A pyramidal dormer is a little different in that the “front” of the extension comes to a 45-degree angle. Because of this, if you were to have a windowed pyramidal style, you would have the advantage of a facing in each direction out from this peak, giving you a wider view.
For example, any eyebrow dormer has a more unique than a simple arched projection. They almost look like eyebrows but not quite, hence the name.
These are often wider and feature a main arch ending in a short, straight on either side of the extension. The end result is an arch that flattens out as you reach the end of either side.
These of are often seen in homes on the East Coast of the United States, usually close to the seaside. They’re usually paired with a roofing style that curves the shingles around eaves.
Regarding pedimented , you’re looking at another that looks fairly close to the most popular option of a gabled style. However, a few key differences set these two styles apart, of course.
Pedimented are named after the term “pediment.” That term refers to the triangular section of the wall that you might see above columns but below the like you might see on the front of an Ancient Greek or Roman temple.
As for the structure, you get the triangular pitch, and these are often windowed to mimic the look of columns on either side of the .
So far, we’ve mostly talked about how work with roofing. Yet, that isn’t the only option you have. If you want a dormer installed, you can turn to a wall dormer if you don’t want to focus on just your .
As their name suggests, wall protrude out from a wall rather than a . However, they aren’t limited to a single appearance. You can have almost any of projection reworked as a wall .
As for the inclusion of wall as a style, they’re most often seen on Mission, Romanesque, and Gothic Revival homes.
We often discuss rooftop extensions as a way to add a feature that sticks out from your . On the other hand, you can opt for a recessed dormer, too.
Still, you might wonder exactly what that means. What makes a dormer recessed or, to use another commonly used term, an inset dormer?
To create a recessed , the walls are set deeper into the rather than sticking out from it. The result is the space of the extension coming inward toward the and an protruding over it.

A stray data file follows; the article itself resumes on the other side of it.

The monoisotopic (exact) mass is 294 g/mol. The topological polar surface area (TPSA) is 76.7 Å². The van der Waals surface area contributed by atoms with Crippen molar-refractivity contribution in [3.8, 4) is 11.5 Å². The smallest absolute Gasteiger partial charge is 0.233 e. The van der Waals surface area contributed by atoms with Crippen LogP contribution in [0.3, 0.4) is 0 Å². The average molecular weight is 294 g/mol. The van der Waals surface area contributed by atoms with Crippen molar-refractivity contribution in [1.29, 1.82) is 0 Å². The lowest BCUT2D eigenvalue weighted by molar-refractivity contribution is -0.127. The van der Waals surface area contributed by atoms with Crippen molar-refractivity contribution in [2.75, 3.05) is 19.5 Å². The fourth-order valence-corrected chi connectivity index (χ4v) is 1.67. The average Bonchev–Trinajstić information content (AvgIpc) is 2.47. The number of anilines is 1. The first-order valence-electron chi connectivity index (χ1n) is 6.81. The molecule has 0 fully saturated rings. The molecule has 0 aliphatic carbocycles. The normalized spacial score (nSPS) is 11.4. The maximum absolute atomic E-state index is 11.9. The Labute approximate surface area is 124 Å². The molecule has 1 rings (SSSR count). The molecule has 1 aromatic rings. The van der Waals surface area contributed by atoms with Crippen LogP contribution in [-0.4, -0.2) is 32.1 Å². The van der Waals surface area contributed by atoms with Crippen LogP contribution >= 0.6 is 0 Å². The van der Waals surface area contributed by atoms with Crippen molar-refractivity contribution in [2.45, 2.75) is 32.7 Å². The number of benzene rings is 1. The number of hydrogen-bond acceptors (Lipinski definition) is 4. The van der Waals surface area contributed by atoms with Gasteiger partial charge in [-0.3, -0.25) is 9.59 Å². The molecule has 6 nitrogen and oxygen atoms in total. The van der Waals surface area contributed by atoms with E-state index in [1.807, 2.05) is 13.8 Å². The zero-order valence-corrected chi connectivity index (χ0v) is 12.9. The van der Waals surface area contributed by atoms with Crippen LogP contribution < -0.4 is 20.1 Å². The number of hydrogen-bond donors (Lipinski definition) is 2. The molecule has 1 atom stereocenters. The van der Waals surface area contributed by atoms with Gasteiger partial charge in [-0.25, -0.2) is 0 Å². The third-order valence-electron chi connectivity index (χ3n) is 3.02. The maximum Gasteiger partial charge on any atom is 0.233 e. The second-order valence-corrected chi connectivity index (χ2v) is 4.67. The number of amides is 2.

This projection style is great if you want to have deep-set windows on your upper floor.
If you like the look of an extended roof projection but aren’t really concerned with any of the other benefits, such as adding additional space inside of your home, you could always opt for a blind dormer.
These are a little different from the other that we’ve looked at so far. To give you a better idea of what to expect from this faux extension, it’s known as a false dormer.
These features are completely external and won’t provide you the spare space or increased natural light that many do. However, it will give your home an aesthetic boost.
As we’ve said before, you can change up how your roofline looks by changing its shape. This includes looking at the pitch or shape of the peak of the design, along with the way it fits into the or the shape the overall structure adds to the .
A polygonal dormer features quite a few different sides, often looking like half an octagon protruding from the room.
Much like pyramidal extensions, this shape allows you to install multiple windows for a windowed outlook that gives you plenty of angles to look out of and works to let more natural light in throughout the day.
What Types of Houses Have Dormers?
Certain features are more common in specific styles of homes. It’s the nature of fitting into the house design schemes they’re most commonly suited to and when certain trends coincide.
If you want to look out for homes with , you’ll want to stick to a few of houses.
This includes Stick Style, Chateausque, Second Empire, American Foursquare, Colonial, and Neo-Colonial homes. While it isn’t guaranteed, these styles will most likely feature extensions for windows and ventilation.
What is the Average Cost of a Dormer?
There’s more to deciding on a than aesthetic and practical appeal. Another practical matter to consider is the budget you’ll need for a certain project. So, what will the installation of a dormer cost?
The range that can fall in is quite wide, including costs as low as $2,500 or as high as $20,000. This depends on several factors, including what you want and how intensive it is to install.
There’s also the cost of labor and the space the structure will take up. You can expect an average broken-down cost of about $115 per square foot.
Does Adding a Dormer Add Value to the Home?
The good thing about investing in many home improvement projects is that you have a return on investment when you sell the .
This is because some investments actually add to the value of your home, just like something like extensive damage could reduce the sale value of your home.
As for , they can actually help add some value to your home. Furthermore, they’re an addition to the home that you can see from the outside, meaning that you can use to add to your home’s curb appeal.
can be a cost-effective means of increasing usable square footage without increasing a home’s size – Jim Cooper, Log Home Living
extensions can improve the look of your home and its resale value. It is estimated that provide a return on investment of 65% to 70% of the recouped value. This amount can increase if the renovation is a loft conversion that increases the home’s square footage.
See more related content in our article about the different roof types on this page.